An open source user consortium is a consortium of companies who sponsor, steer, and possibly also develop open source software for their own use rather than as part of software products they sell. As explained previously, this phenomenon may not be widely understood yet, but the opportunity is large. The user consortia and their members stand to benefit, and so do those existing open source foundations that are able to capture this thrust and prevent the creation of separate consortia but rather manage to integrate these interests with their own governance structure.

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The Scope of the Opportunity 3/4

tl;dr: The scope of the opportunity at hand is large, much larger than today’s impact of open source.

The software industry is large; all other industries together that need software are larger. Much larger.

Today’s open source software is mostly serving the needs of software vendors. When you look at the projects guided by the ASF, the EF, or the LF, you’ll see a lot of infrastructure, technology, and utility components for the software industry. There are not a lot of components for application domains, be it banking, energy, logistics, or agriculture.

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Does the Incorporation Type Matter to Open Source Foundations? 2/4

tl;dr: It doesn’t really matter how a foundation incorporates; what matters is the actual governance.

A typical response to the creation of new open source foundations is to decry them as “vanity foundations”. In a few instances, that may be true, but I think as a generalization it is not correct.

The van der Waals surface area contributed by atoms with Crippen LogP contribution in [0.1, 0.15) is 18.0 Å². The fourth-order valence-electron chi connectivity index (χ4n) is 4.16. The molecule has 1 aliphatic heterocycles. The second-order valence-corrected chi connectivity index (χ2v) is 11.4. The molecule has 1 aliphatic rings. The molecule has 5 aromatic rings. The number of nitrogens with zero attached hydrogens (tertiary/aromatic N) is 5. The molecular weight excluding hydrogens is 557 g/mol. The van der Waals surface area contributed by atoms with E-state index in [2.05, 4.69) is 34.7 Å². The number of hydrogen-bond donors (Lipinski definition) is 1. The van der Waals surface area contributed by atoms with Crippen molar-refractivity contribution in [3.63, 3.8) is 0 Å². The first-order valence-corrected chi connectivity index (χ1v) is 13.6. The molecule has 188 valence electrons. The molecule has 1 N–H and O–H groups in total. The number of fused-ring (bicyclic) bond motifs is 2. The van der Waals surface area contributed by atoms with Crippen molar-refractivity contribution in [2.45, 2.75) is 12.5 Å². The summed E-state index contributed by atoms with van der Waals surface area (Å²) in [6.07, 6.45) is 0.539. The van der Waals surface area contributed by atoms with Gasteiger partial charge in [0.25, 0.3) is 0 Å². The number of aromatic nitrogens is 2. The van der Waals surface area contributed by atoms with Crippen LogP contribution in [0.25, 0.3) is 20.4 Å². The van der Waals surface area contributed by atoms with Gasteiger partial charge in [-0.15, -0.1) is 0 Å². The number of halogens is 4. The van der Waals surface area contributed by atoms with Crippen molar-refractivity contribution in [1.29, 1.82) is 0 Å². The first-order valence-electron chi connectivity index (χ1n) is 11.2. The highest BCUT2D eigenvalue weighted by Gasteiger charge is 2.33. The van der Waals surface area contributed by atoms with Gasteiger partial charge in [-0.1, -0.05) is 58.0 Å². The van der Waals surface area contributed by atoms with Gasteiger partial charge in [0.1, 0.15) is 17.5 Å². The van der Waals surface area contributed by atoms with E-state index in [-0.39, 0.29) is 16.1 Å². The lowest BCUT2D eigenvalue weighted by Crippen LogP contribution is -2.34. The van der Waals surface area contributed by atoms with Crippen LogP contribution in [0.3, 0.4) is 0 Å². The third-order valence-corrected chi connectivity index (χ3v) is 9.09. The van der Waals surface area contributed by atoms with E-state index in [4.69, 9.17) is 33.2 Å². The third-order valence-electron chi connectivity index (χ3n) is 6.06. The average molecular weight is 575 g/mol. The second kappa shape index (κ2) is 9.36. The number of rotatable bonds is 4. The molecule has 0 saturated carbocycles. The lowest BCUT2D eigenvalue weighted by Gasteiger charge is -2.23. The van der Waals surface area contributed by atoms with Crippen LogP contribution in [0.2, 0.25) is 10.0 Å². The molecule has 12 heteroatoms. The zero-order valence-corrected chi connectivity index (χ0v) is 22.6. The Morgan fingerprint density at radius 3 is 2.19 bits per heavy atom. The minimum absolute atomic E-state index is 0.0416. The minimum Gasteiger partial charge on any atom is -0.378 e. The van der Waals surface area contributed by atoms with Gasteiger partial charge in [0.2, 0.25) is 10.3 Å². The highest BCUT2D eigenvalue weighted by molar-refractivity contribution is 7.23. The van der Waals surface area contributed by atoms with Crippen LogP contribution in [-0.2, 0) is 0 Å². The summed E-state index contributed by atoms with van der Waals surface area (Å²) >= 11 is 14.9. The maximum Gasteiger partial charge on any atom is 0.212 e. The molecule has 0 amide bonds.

Usually, companies think first before spending significant money on something, in particular if it is of high visibility and might turn into an embarrassement. This doesn’t mean they always fully understand what they are doing. In fact, I believe that the understanding of companies of what open source means to them and how they want to support and steer its development is ever evolving. After a learning period these “vanity foundations” might just end up with a project and governance structure like the ASF’s.

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The Apache Software Foundation (@TheASF) is Missing Out 1/4

tl;dr: The ASF is not serving the needs of companies from outside the software industry well.

The Apache Software Foundation (ASF) is the original gold standard of open source foundations. Yet its project and governance model takes a one-size-fits-all approach that is holding beginners to such high standards that they may never get started with the ASF. Because of my high regard for the ASF, it is frustrating to me that it is missing out on a major development in the open source space. Hence this thread.

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The 120 Seconds Open Source Pitch

I often have to “sell open source” and the pitch for this is ever changing. Here is the current one; it stands at 120 seconds and is aimed at the German Mittelstand. Any feedback is appreciated!


“Software is eating the world” says a Silicon Valley venture capitalist. This is not just American hyberbole. Not only is software its own industry with its own products, it is also taking over the world of physical and other products. This is due to software being highly malleable and not being bound by physical constraints.